In early September, I was going through my email inbox reading and deleting the crazy amount of newsletters I’ve subscribed to (note to self: stop subscribing to so many) when a familiar name popped out from my screen.
Vivian Krause, lobbyist, writer and researcher in Canada (and Alberta) is known for her association with the United Conservative Party. Krause had recently been named as the inspiration for the Alberta government’s notorious inquiry into environmental activists and organizations opposed to the oil sands. That move was criticized by Amnesty International, by the way.
I remember thinking – “that can’t be right.” But when I clicked through to the IABC website, I was taken aback to see not only was it true, but her keynote presentation was described in this way:
“Her international experience and expertise in the charitable sector enables her to think outside the barrel to expose and explain the anti-pipeline activism that is paralyzing Alberta and threatening to tear Canada apart. Her research has changed the national conversation on activism and shown the power of data to get people’s attention.”
Now, I know it’s pretty common practice for speakers to provide their own descriptions of their presentations. But, writing in the third person, it makes it sound like IABC is endorsing a political opinion. Can you imagine the same organization allowing a description for an environmentalist that claimed the “fossil fuel industry lobby is paralyzing Alberta and threatening to tear Canada apart.” No, I didn’t think so either.
So, I also know that IABC relies largely on volunteers and it is possible that no one had time or bothered to edit it. However, as an organization representing professional communicators, let’s just say that excuse falls a little flat.
Not an endorsement
After contacting the Chair of the Canada West with my concerns and sharing a couple of links to further information about Ms. Krause, I received this reply (excerpted here):
“As an organization/conference, we’re not endorsing Vivian’s point of view, but highlighting her use of research in telling a powerful story that is currently captivating the political, environmental and social agendas.
Know that this is not her standard presentation, and was tailored to speak to our communications professionals in Banff.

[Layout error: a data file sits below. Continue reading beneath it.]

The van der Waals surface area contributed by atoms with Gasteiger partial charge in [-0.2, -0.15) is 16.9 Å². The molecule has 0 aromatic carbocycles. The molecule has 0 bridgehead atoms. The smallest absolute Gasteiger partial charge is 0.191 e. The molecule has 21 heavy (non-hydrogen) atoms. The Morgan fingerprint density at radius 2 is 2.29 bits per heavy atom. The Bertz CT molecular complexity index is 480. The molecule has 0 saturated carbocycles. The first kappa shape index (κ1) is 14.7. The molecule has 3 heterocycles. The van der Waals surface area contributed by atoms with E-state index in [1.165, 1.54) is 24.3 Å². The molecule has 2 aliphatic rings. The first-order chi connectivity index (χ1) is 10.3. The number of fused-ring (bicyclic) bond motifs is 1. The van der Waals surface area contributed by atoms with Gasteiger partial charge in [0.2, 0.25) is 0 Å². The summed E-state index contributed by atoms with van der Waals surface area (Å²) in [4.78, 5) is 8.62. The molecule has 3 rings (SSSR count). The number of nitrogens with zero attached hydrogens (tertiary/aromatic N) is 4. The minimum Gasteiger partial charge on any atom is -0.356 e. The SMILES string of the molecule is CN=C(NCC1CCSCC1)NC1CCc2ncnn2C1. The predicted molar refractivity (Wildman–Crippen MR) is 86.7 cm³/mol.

Suffice it to say that I see this as – “thanks for your concern but we’re going ahead anyway.”
The conference chair provided two bullet points provided by Ms. Krause about her presentation that sealed it for me:
Have the courage to say what needs to be said
This is about citizenship, about not looking the other way when something falls in your lap
If Ms. Krause is positioning herself as someone speaking, “truth to power” then I felt I had no option but to go over the chair’s head to the head office in San Francisco. I replied to the chair “we absolutely require people who have the courage to say what needs to be said (which is why I raised this concern) and I will not look the other way.”
My history with IABC
Before I go any further, let me explain that I have been a member of IABC for more than 30 years. I received my accreditation in 1999 and was a founding member of the Fort McMurray chapter. Over the years, especially earlier in my career, I volunteered in almost every board position for several different chapters in Alberta. I’ve received a Gold Quill Award of Excellence, delivered courses for the organization, mentored new communicators, judged and organized judging for awards, as well as serving as an accreditation adjudicator.
In the last few years, I’ve not been as active, but I still regard the organization as an important indicator of professionalism, considering membership as an asset when hiring and following the code of ethics as a guide.
When the organization almost went under at one point, I was one of 500 members who came forward with a personal financial donation to IABC so they could continue operating (the 500 Club). I have a long history and respect for IABC.
Which is why I find it so extremely disappointing to see such a lack of oversight over the choice of a keynote speaker who is so obviously politically motivated in the midst of a federal election.